The news of the death of the King of Portugal appears to have given no concern to his Majesty; indeed, on the very day when the advices were received he went to St. Germain, whither he occasionally repairs for his amusement and to avoid attending to business, and he will remain there all the week. Monsieur is negotiating for his expedition to Flanders which the Prince of Orange is now supporting, although he at first opposed it, but he has now discovered a mode of arranging matters to his satisfaction; and this I have heard from the English Ambassador. The States also have sent articles to Monsieur. I have already written that the inducement held out to the King to make war on Spain is the fear of civil war, and these apprehensions are increased because Casimir and his officers are demanding the pay which has been due to them since 1575, according to the contract then made, and if those arrears be not discharged, they will protest and threaten as they are accustomed to do. The condition of this Kingdom, as I hear from persons who are well informed and who are faithful servants of the King, is very bad. Normandy and Britany continue to refuse to pay any taxes, except those which they paid before the reign of King Louis; and finally all the Catholics request and require the assembling of the States for the better government of the country, and they lament that the King should take so little care for the dignity and the interests of the Crown, and should think more of his pleasures than is becoming.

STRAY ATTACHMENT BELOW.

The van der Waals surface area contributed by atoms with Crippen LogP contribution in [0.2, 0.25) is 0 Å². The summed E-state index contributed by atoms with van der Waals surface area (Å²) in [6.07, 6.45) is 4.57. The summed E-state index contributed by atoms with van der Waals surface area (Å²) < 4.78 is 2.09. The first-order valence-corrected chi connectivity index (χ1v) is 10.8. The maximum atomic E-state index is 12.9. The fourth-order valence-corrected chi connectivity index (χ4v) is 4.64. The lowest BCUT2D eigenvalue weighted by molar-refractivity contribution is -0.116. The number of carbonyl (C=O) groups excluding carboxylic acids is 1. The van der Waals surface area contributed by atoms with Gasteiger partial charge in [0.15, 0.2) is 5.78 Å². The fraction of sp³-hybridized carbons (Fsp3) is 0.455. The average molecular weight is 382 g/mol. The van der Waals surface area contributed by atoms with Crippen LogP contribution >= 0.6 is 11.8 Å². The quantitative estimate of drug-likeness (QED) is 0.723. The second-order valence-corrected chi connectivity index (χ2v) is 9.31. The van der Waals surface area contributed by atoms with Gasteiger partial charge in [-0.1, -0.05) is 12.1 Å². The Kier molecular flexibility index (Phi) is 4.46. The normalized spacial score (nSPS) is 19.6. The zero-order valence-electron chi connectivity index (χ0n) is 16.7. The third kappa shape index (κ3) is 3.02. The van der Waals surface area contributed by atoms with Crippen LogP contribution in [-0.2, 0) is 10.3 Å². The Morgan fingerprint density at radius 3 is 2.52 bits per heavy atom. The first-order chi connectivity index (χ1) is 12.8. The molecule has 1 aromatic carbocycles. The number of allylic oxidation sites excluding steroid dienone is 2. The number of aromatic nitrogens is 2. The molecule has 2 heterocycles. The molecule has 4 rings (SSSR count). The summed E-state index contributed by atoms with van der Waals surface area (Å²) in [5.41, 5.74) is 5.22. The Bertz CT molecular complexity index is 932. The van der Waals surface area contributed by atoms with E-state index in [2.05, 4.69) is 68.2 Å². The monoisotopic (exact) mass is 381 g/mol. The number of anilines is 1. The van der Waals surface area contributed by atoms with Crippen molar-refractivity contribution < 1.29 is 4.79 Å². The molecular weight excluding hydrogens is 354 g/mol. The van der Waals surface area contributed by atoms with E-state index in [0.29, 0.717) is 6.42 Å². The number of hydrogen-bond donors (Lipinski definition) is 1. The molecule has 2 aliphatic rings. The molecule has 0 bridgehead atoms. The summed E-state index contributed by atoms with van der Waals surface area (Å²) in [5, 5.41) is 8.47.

Paris, 23rd February 1580.
[Italian; the portions in italics are in cipher.]
Feb. 27 Original Despatch, Venetian Archives. 796. Lorenzo Priuli, Venetian Ambassador in France, to the Signory.
The Queen of England, immediately after Stafford's return, ordered the Parliament to be prorogued until next May. But as her Majesty does not long remain of one mind it is difficult to divine what will happen. The Abate Guadagni, who went to see Monsieur, has returned, bringing a favourable reply from his Highness, who nevertheless declines to come to Court.
Paris, 27th February 1580.
Feb. 29. Original Despatch, Venetian Archives. 797. Lorenzo Priuli, Venetian Ambassador in France, to the Signory.
I have sent to your Serenity the articles by virtue of which Monsieur is summoned to Flanders. Monsieur is now at Angers, and carries on all his negotiations most secretly. The death of the King of Portugal is confirmed, and it is reported that Doña Catherine of Braganza has been elected Queen, but no very recent news has arrived.
Encloses the Articles (twenty-six in number, but without date) which have been approved by the Prince of Orange and the Deputies on behalf of the States of Flanders and which, subject to the approval of the Provinces, are to be submitted to Monsieur the Duke of Anjou.
Paris, 29th February 1580.